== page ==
A brief history of Badby
Several early Saxon Boundary Charters describe Badby estate boundaries. Around 726 the land was given by a Saxon sheriff to the Abbey of Croyland; however, around 871 Beorred seized it back and gave it to his army officers to secure their services against the invading Danes. In a 944 Charter an estate covering Dodford, Everdon and Badby-with-Newnham was granted by King Edmund I to Bishop Aelfric of Hereford. In 948, following Edmund's murder, the estate returned to Croyland. In 1006 Abbot Godric II of Croyland leased Badby for 100 years to Norman, son of Leofwine, Earl of Leicester, to buy protection against the threatening Danes.
Norman was killed in 1016 following the Danish invasion in 1013 under King Sweyn. King Canute thus acquired Badby and later transferred it to Norman's brother, the Earl Leofric of Mercia. He in turn gave the lordship of the manor of Badby and Newnham to the Benedictine Abbey of Evesham, for the remainder of the 100-year lease granted by Abbot Godric II of Croyland.
In the Domesday Book of 1086, Badby is listed under the lands owned by Croyland Abbey (without reference to the lease to Evesham). The Badby entry reads:
II Land of Crowland Church.
...in Budby 4 hides. Landfor 10 ploughs; 8 male and 5 female slaves; 12 villagers and 8 smallholders with 6 ploughs. A mill at 2s; meadow 28 acres; woodland 4 furlongs long and 2 furlongs wide. Value was and is £8
The £8 value for Badby in the Domesday Book is high compared with other entries for the County. While King William held estates of high value (Fawsley £15), only 1 in 20/25 other estates had a value of £8 or over. The Woodland, from its measurement, is likely, but not certainly, Badby Wood.
Croyland Abbey burned down in 1091, destroying any possible deeds, and around 1124 the Abbot Joffrid of Croyland set about resolving with Evesham the ownership of Badby, the lease on which had ended. Joffrid concluded that Croyland had no claim and King Henry III confirmed retention by Evesham in 1246, confirmed again in 1330 by King Edward III after a court hearing.
Evesham Abbey and The Grange
From the twelfth century to 1539 Evesham Abbey was the greatest influence in Badby. The Abbot of Evesham held the Lordship of the Manor and Abbot Roger Norreys built a moated grange on land to the east of the present Park Close. There are several references to the building of the grange in the The Evesham Chronicle, referring to the building of noble, almost regal, houses “at Badby, where he [Norreys] feasted on delicacies with some of his brethren, and sometimes for a quarter of the year, and sometimes longer he would be staying”. Recent (1960s) excavations showed that a large “hall” existed. Oyster shells were also found! The Chronicles had worse to report: “He lived in a most courtly and sumptuous style, with a magnificent table, overflowing with food and drink in plenty, which he lavished liberally and generously, .for he was more drunken and excessive than any other English monk, and did not consider simple fornication to be a deadly sin, thus seducing women, unless adultery and incest were added, and it is said he showed no moderation in either of these.”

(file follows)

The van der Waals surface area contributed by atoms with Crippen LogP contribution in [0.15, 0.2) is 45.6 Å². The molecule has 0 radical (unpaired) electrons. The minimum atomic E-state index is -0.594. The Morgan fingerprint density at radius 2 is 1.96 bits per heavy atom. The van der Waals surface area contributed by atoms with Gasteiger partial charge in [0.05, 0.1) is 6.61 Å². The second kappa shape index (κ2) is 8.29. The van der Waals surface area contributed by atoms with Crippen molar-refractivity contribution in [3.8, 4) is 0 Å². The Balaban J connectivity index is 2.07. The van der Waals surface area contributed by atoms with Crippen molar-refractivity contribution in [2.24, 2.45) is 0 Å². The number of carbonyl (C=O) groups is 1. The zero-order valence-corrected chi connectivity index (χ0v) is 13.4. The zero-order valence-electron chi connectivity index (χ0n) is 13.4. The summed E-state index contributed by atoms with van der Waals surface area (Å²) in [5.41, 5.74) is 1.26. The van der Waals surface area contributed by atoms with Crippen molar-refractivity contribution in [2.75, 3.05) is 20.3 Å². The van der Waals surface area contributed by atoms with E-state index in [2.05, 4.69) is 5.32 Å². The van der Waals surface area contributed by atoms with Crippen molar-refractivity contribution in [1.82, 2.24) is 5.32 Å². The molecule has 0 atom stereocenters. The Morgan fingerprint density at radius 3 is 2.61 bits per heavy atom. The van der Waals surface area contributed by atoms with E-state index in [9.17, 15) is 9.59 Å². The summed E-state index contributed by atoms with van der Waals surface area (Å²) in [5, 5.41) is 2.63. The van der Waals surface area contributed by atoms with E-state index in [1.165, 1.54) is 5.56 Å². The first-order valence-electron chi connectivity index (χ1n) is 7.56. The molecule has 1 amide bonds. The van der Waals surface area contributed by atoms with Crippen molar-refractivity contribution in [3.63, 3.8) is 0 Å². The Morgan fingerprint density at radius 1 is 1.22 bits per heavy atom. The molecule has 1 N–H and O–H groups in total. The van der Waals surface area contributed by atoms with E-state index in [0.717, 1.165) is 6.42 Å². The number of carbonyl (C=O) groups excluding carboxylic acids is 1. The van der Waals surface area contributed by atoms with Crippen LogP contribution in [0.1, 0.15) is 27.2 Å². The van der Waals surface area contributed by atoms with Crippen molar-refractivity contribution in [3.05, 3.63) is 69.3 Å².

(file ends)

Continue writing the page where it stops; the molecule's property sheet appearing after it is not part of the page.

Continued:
The Evesham Chronicle also mentions other periods of building at the moated site, which can be matched with other levels of the excavation – three bakehouses were added to the grange in the 1350s and its hall and chapel were renovated in the 1380s. It continued in a variety of uses after the dissolution of the abbey during the Protestant Reformation. The grange finally fell down in 1722 and the site is now a Scheduled Monument (List Entry Number: 1009844: Remains of a moated monastic retreat house, manorial courthouse and inn). It was the subject of archaeological excavations undertaken in 1965–69. Importantly, the pottery from the site is one of the major chronological dating series in the County.
Deer hunting was another monastic recreation and in 1246 King Henry III sanctioned the emparkment of Badby Wood. The banks and ditches of the Deer Park can still be traced.
With the decline of the Monastic life in the 14th century it became the practice for Evesham Abbey to lease out land in Badby. The Spencer family rented the “Manor” from 1451–71 and may well have carried out renovations marked on the plan. In 1530 they still held a lease on part of the Manor lands. This family is now associated with Althorpe. The second family, the Knightleys, who purchased Fawsley in 1416, was to influence Badby for the next five hundred years; they took over land in Badby and the use of the Deer Park which they joined to Fawsley.
From 1539, Henry VIII carried through the Dissolution of the Monasteries. A Royal Commissioners document from 1540 lists the tenants of both Badby and Newnham and gives the values of rents for: houses, cottages, wind and water mills, meadows, strips of land in the open fields and bake houses. It shows that the Knightley family rented Badby Wood at £6 per annum before the Dissolution. By 1542 the Lordship of the Manor of Badby has been granted to the Knightley family and the long dominance of this family began.
A commission visited Badby to formalise the change from the old Open Field System to the new Enclosed Fields (ending the practice of a holder working a number of strips of land, often widely separated in the Open Fields). The details collected by the Commission led to the Parliamentary Enclosure Act of 1779 for Badby. It included a map and lists of properties with names and other details.
(Source: Parish 2000 Badby Appraisal and other sources, including Wikipedia)
Last updated 3 March 2018